Exposure to pesticides and the risk of childhood brain tumors

Kathryn Greenop, Susan Peters, Helen Bailey, Lin Fritschi, J. Attia, R.J. Scott, D.C. Glass, Nicholas De Klerk, F. Alvaro, B.K. Armstrong, Elizabeth Milne

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Abstract

Purpose

Previous research has suggested positive associations between parental or childhood exposure to pesticides and risk of childhood brain tumors (CBT). This Australian case–control study of CBT investigated whether exposures to pesticides before pregnancy, during pregnancy and during childhood, were associated with an increased risk.

Methods

Cases were recruited from 10 pediatric oncology centers, and controls by random-digit dialing, frequency matched on age, sex, and State of residence. Exposure data were collected by written questionnaires and telephone interviews. Data were analyzed by unconditional logistic regression.

Results

The odds ratios (ORs) for professional pest control treatments in the home in the year before the index pregnancy, during the pregnancy, and after the child’s birth were 1.54 (95 % confidence interval (CI): 1.07, 2.22), 1.52 (95 % CI: 0.99, 2.34) and 1.04 (95 % CI: 0.75, 1.43), respectively. ORs for treatments exclusively before pregnancy and during pregnancy were 1.90 (95 % CI: 1.08, 3.36) and 1.02 (95 % CI: 0.35, 3.00), respectively. The OR for the father being home during the treatment was 1.79 (95 % CI: 0.85, 3.80). The OR for paternal occupational exposure in the year before the child’s conception was 1.36 (95 % CI: 0.66, 2.80). ORs for prenatal home pesticide exposure were elevated for low- and high-grade gliomas; effect estimates for other CBT subtypes varied and lacked precision.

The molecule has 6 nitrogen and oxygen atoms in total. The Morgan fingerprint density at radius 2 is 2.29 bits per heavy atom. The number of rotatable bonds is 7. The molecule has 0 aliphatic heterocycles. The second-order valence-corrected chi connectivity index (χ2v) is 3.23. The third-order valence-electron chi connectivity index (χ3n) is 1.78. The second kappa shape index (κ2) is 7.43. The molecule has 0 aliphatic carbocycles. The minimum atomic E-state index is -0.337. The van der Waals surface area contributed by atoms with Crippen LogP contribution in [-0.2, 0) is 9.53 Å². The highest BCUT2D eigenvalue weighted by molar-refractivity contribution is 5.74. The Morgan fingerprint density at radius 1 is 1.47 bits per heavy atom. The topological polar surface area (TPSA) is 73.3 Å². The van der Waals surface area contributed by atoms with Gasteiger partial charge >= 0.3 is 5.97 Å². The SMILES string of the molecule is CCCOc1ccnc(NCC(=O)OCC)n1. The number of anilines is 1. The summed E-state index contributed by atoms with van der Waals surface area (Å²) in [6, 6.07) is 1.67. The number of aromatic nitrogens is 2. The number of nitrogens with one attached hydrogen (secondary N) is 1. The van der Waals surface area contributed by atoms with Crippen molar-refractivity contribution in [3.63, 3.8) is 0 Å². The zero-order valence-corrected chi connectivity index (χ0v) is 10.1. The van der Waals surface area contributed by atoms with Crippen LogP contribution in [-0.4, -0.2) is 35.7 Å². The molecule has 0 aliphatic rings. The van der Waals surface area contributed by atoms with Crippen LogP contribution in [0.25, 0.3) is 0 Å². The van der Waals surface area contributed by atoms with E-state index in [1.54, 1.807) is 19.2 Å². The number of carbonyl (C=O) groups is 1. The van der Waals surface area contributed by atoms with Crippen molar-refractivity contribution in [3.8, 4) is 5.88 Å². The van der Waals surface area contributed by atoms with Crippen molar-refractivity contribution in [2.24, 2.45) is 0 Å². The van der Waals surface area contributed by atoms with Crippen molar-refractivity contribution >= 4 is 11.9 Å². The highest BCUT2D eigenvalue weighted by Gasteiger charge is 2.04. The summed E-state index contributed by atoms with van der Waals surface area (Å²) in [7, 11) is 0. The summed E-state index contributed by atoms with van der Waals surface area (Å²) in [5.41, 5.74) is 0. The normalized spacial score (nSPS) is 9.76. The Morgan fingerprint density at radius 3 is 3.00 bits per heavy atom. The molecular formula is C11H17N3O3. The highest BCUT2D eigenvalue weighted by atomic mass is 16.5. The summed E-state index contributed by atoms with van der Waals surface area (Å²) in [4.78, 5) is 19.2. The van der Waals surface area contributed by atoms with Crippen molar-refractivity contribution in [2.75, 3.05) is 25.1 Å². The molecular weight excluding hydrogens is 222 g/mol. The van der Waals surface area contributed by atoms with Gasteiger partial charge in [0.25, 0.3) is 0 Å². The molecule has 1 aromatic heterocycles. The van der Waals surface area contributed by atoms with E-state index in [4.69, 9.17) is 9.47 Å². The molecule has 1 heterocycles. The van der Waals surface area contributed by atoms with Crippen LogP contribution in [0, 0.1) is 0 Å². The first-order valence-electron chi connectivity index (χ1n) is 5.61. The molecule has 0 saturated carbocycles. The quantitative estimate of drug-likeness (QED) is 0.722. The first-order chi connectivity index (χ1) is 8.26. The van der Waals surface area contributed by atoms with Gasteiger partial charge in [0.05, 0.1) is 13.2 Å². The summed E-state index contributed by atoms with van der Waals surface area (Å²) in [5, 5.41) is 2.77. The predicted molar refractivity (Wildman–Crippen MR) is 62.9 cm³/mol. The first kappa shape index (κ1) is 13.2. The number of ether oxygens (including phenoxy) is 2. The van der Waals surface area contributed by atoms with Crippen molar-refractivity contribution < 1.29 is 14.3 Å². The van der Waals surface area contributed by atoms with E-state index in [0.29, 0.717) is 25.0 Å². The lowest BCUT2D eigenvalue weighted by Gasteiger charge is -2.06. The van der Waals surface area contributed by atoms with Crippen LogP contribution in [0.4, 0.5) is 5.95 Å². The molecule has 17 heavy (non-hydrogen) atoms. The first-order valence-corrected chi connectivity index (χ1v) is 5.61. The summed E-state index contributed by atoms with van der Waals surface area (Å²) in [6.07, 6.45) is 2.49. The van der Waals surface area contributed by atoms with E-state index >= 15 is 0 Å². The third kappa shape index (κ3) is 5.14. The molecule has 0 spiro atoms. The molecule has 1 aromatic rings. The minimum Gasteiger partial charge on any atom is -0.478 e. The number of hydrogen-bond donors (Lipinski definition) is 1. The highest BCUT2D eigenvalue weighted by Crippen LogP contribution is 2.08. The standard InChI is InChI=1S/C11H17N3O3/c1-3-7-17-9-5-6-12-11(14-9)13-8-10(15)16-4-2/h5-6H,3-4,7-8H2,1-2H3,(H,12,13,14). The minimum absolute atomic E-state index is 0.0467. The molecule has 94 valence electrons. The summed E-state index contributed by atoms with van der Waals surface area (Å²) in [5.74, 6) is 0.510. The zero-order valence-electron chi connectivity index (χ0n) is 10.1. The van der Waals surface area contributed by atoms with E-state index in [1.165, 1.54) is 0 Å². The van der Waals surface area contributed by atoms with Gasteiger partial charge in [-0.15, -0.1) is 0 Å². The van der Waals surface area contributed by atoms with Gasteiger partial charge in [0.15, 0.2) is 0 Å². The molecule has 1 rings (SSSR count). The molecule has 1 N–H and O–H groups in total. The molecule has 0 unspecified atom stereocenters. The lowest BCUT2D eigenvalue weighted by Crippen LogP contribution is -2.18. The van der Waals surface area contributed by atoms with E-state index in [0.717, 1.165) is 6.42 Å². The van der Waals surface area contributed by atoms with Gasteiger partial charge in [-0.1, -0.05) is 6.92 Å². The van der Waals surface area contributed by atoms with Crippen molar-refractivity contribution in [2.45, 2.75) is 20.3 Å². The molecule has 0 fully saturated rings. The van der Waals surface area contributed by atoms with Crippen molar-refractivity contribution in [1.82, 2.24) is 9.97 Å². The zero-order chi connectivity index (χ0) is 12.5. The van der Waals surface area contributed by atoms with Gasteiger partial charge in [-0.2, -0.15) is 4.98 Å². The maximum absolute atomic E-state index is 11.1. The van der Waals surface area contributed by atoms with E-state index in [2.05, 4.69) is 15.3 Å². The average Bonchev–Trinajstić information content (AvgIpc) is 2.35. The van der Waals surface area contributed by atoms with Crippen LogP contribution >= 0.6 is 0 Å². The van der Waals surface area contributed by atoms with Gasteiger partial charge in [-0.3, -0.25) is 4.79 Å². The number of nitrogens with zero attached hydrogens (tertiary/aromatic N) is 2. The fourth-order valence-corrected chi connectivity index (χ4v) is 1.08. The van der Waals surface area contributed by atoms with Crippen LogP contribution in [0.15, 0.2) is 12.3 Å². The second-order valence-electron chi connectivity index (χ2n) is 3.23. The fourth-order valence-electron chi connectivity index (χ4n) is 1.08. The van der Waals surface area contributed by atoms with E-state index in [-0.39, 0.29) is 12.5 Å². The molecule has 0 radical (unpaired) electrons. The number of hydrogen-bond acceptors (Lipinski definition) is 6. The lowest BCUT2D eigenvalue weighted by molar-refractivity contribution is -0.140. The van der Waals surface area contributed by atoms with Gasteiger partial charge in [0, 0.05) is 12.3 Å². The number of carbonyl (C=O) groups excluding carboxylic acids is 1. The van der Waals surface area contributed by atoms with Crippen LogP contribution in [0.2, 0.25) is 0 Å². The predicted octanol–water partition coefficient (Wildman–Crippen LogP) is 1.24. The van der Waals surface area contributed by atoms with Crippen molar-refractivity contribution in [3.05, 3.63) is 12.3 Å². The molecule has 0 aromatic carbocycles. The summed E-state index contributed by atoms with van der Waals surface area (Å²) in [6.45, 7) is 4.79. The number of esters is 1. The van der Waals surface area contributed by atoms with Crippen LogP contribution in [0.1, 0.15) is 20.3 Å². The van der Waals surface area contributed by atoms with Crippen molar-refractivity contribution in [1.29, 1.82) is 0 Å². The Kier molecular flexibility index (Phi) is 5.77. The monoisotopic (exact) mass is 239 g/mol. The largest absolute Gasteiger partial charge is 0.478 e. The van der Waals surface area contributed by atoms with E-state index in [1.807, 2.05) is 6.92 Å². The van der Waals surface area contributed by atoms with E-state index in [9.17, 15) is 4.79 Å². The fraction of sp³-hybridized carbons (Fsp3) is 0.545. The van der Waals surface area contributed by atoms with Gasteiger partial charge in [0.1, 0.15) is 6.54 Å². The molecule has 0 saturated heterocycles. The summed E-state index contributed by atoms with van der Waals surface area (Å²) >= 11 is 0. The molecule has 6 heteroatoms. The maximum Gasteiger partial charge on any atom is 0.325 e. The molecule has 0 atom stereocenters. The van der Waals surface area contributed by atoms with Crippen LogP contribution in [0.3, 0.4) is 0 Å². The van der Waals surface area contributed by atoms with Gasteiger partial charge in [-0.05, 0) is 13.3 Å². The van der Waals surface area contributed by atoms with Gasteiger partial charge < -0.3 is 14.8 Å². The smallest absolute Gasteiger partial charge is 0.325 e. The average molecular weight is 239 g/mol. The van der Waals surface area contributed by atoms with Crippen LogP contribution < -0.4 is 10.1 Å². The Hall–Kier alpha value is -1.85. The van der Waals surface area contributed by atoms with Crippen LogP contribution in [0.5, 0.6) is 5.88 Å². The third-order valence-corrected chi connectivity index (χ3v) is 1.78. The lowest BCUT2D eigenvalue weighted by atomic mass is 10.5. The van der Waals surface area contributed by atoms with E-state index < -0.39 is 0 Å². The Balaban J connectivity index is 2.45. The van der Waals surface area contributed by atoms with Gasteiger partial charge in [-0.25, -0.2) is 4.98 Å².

Conclusions

These results suggest that preconception pesticide exposure, and possibly exposure during pregnancy, is associated with an increased CBT risk. It may be advisable for both parents to avoid pesticide exposure during this time.
Original languageEnglish
Pages (from-to)1269-1278
JournalCancer Causes & Control
Volume24
Issue number7
DOIs
Publication statusPublished - 4 May 2013

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Pesticides
Brain Neoplasms
Confidence Intervals
Pregnancy
Odds Ratio